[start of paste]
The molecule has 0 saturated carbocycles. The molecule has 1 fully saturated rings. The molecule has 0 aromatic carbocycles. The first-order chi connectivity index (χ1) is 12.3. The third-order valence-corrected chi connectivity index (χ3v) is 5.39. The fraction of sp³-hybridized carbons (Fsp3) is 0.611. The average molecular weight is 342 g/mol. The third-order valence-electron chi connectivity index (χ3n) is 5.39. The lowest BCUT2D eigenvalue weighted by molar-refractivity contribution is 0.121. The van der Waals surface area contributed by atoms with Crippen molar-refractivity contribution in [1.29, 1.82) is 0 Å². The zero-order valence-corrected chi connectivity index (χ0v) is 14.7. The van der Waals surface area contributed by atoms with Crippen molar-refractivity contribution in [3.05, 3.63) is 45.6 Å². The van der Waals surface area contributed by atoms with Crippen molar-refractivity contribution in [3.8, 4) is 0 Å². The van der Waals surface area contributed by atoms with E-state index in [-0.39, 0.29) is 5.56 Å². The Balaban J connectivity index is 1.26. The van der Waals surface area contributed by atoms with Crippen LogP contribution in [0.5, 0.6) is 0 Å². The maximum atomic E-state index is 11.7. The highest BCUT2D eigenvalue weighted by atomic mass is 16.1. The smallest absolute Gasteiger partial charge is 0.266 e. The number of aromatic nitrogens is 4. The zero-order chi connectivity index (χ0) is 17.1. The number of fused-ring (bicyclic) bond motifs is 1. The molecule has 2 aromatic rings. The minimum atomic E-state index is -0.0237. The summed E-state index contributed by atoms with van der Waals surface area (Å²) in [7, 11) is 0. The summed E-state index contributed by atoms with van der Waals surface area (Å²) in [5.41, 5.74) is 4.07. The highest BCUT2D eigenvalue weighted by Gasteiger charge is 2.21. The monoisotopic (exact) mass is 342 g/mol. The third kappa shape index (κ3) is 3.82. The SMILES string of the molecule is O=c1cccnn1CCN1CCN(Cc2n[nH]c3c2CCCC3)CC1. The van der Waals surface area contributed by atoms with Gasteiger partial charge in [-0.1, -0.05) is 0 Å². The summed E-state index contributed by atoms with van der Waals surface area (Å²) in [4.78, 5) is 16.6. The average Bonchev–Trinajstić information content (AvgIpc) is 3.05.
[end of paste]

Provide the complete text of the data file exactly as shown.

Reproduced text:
The molecule has 0 saturated carbocycles. The molecule has 1 fully saturated rings. The molecule has 0 aromatic carbocycles. The first-order chi connectivity index (χ1) is 12.3. The third-order valence-corrected chi connectivity index (χ3v) is 5.39. The fraction of sp³-hybridized carbons (Fsp3) is 0.611. The average molecular weight is 342 g/mol. The third-order valence-electron chi connectivity index (χ3n) is 5.39. The lowest BCUT2D eigenvalue weighted by molar-refractivity contribution is 0.121. The van der Waals surface area contributed by atoms with Crippen molar-refractivity contribution in [1.29, 1.82) is 0 Å². The zero-order valence-corrected chi connectivity index (χ0v) is 14.7. The van der Waals surface area contributed by atoms with Crippen molar-refractivity contribution in [3.05, 3.63) is 45.6 Å². The van der Waals surface area contributed by atoms with Crippen molar-refractivity contribution in [3.8, 4) is 0 Å². The van der Waals surface area contributed by atoms with E-state index in [-0.39, 0.29) is 5.56 Å². The Balaban J connectivity index is 1.26. The van der Waals surface area contributed by atoms with Crippen LogP contribution in [0.5, 0.6) is 0 Å². The maximum atomic E-state index is 11.7. The highest BCUT2D eigenvalue weighted by atomic mass is 16.1. The smallest absolute Gasteiger partial charge is 0.266 e. The number of aromatic nitrogens is 4. The zero-order chi connectivity index (χ0) is 17.1. The number of fused-ring (bicyclic) bond motifs is 1. The molecule has 2 aromatic rings. The minimum atomic E-state index is -0.0237. The summed E-state index contributed by atoms with van der Waals surface area (Å²) in [7, 11) is 0. The summed E-state index contributed by atoms with van der Waals surface area (Å²) in [5.41, 5.74) is 4.07. The highest BCUT2D eigenvalue weighted by Gasteiger charge is 2.21. The monoisotopic (exact) mass is 342 g/mol. The third kappa shape index (κ3) is 3.82. The SMILES string of the molecule is O=c1cccnn1CCN1CCN(Cc2n[nH]c3c2CCCC3)CC1. The van der Waals surface area contributed by atoms with Gasteiger partial charge in [-0.1, -0.05) is 0 Å². The summed E-state index contributed by atoms with van der Waals surface area (Å²) in [4.78, 5) is 16.6. The average Bonchev–Trinajstić information content (AvgIpc) is 3.05.